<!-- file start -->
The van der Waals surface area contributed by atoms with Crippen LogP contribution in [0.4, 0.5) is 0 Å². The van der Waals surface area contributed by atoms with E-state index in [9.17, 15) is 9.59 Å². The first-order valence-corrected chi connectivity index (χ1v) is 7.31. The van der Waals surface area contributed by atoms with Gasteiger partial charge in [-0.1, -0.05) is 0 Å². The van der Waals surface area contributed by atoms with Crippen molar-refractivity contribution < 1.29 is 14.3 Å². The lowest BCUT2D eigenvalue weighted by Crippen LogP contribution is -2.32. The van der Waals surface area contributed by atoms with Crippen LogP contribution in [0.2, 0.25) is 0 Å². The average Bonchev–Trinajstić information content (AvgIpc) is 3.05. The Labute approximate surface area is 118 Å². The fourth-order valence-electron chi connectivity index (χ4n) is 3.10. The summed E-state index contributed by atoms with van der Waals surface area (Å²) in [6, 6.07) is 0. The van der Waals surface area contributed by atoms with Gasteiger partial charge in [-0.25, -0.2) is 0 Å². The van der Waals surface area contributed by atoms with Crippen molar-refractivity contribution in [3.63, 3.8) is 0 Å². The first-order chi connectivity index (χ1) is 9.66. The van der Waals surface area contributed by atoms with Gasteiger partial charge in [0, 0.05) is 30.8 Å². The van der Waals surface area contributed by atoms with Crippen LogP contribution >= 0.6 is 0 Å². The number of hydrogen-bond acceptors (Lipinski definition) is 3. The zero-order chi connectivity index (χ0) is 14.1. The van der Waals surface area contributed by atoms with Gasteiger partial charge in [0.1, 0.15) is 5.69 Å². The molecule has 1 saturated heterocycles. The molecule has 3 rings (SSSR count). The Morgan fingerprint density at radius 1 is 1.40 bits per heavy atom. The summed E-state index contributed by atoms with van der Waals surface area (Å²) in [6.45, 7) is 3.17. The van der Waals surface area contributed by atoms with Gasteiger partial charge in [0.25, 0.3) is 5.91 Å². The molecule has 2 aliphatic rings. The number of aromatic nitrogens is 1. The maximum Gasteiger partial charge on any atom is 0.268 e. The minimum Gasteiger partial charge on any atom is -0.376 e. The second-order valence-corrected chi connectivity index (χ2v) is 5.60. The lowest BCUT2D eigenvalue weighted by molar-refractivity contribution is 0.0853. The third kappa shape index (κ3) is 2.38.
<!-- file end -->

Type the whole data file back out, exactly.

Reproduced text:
The van der Waals surface area contributed by atoms with Crippen LogP contribution in [0.4, 0.5) is 0 Å². The van der Waals surface area contributed by atoms with E-state index in [9.17, 15) is 9.59 Å². The first-order valence-corrected chi connectivity index (χ1v) is 7.31. The van der Waals surface area contributed by atoms with Gasteiger partial charge in [-0.1, -0.05) is 0 Å². The van der Waals surface area contributed by atoms with Crippen molar-refractivity contribution < 1.29 is 14.3 Å². The lowest BCUT2D eigenvalue weighted by Crippen LogP contribution is -2.32. The van der Waals surface area contributed by atoms with Crippen LogP contribution in [0.2, 0.25) is 0 Å². The average Bonchev–Trinajstić information content (AvgIpc) is 3.05. The Labute approximate surface area is 118 Å². The fourth-order valence-electron chi connectivity index (χ4n) is 3.10. The summed E-state index contributed by atoms with van der Waals surface area (Å²) in [6, 6.07) is 0. The van der Waals surface area contributed by atoms with Gasteiger partial charge in [-0.25, -0.2) is 0 Å². The van der Waals surface area contributed by atoms with Crippen molar-refractivity contribution in [3.63, 3.8) is 0 Å². The first-order chi connectivity index (χ1) is 9.66. The van der Waals surface area contributed by atoms with Gasteiger partial charge in [0, 0.05) is 30.8 Å². The van der Waals surface area contributed by atoms with Crippen LogP contribution >= 0.6 is 0 Å². The number of hydrogen-bond acceptors (Lipinski definition) is 3. The zero-order chi connectivity index (χ0) is 14.1. The van der Waals surface area contributed by atoms with Gasteiger partial charge in [0.1, 0.15) is 5.69 Å². The molecule has 1 saturated heterocycles. The molecule has 3 rings (SSSR count). The Morgan fingerprint density at radius 1 is 1.40 bits per heavy atom. The summed E-state index contributed by atoms with van der Waals surface area (Å²) in [6.45, 7) is 3.17. The van der Waals surface area contributed by atoms with Gasteiger partial charge in [0.25, 0.3) is 5.91 Å². The molecule has 2 aliphatic rings. The number of aromatic nitrogens is 1. The maximum Gasteiger partial charge on any atom is 0.268 e. The minimum Gasteiger partial charge on any atom is -0.376 e. The second-order valence-corrected chi connectivity index (χ2v) is 5.60. The lowest BCUT2D eigenvalue weighted by molar-refractivity contribution is 0.0853. The third kappa shape index (κ3) is 2.38.